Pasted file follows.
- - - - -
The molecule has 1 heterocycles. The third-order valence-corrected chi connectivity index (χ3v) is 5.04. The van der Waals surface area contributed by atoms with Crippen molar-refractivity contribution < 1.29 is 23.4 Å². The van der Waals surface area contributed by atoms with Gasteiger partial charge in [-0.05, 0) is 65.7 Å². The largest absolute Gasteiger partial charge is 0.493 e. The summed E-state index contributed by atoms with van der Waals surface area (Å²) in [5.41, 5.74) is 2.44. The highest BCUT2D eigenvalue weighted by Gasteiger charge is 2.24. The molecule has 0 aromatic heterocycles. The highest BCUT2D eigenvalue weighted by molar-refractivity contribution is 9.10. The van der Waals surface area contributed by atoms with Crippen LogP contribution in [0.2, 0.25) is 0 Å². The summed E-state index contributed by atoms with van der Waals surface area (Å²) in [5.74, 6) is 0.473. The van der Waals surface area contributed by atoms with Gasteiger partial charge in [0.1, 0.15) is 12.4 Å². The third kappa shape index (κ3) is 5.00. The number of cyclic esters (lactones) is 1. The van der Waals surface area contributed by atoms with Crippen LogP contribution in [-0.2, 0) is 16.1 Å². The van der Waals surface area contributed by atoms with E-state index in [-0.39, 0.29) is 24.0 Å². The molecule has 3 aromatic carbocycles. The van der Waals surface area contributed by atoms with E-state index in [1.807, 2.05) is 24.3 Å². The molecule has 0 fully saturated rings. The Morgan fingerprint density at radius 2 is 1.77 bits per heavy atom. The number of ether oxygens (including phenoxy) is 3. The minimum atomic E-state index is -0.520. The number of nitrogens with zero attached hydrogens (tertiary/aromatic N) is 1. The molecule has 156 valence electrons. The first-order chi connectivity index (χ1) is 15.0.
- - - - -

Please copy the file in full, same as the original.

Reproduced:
The molecule has 1 heterocycles. The third-order valence-corrected chi connectivity index (χ3v) is 5.04. The van der Waals surface area contributed by atoms with Crippen molar-refractivity contribution < 1.29 is 23.4 Å². The van der Waals surface area contributed by atoms with Gasteiger partial charge in [-0.05, 0) is 65.7 Å². The largest absolute Gasteiger partial charge is 0.493 e. The summed E-state index contributed by atoms with van der Waals surface area (Å²) in [5.41, 5.74) is 2.44. The highest BCUT2D eigenvalue weighted by Gasteiger charge is 2.24. The molecule has 0 aromatic heterocycles. The highest BCUT2D eigenvalue weighted by molar-refractivity contribution is 9.10. The van der Waals surface area contributed by atoms with Crippen LogP contribution in [0.2, 0.25) is 0 Å². The summed E-state index contributed by atoms with van der Waals surface area (Å²) in [5.74, 6) is 0.473. The van der Waals surface area contributed by atoms with Gasteiger partial charge in [0.1, 0.15) is 12.4 Å². The third kappa shape index (κ3) is 5.00. The number of cyclic esters (lactones) is 1. The van der Waals surface area contributed by atoms with Crippen LogP contribution in [-0.2, 0) is 16.1 Å². The van der Waals surface area contributed by atoms with E-state index in [-0.39, 0.29) is 24.0 Å². The molecule has 3 aromatic carbocycles. The van der Waals surface area contributed by atoms with E-state index in [1.807, 2.05) is 24.3 Å². The molecule has 0 fully saturated rings. The Morgan fingerprint density at radius 2 is 1.77 bits per heavy atom. The number of ether oxygens (including phenoxy) is 3. The minimum atomic E-state index is -0.520. The number of nitrogens with zero attached hydrogens (tertiary/aromatic N) is 1. The molecule has 156 valence electrons. The first-order chi connectivity index (χ1) is 15.0.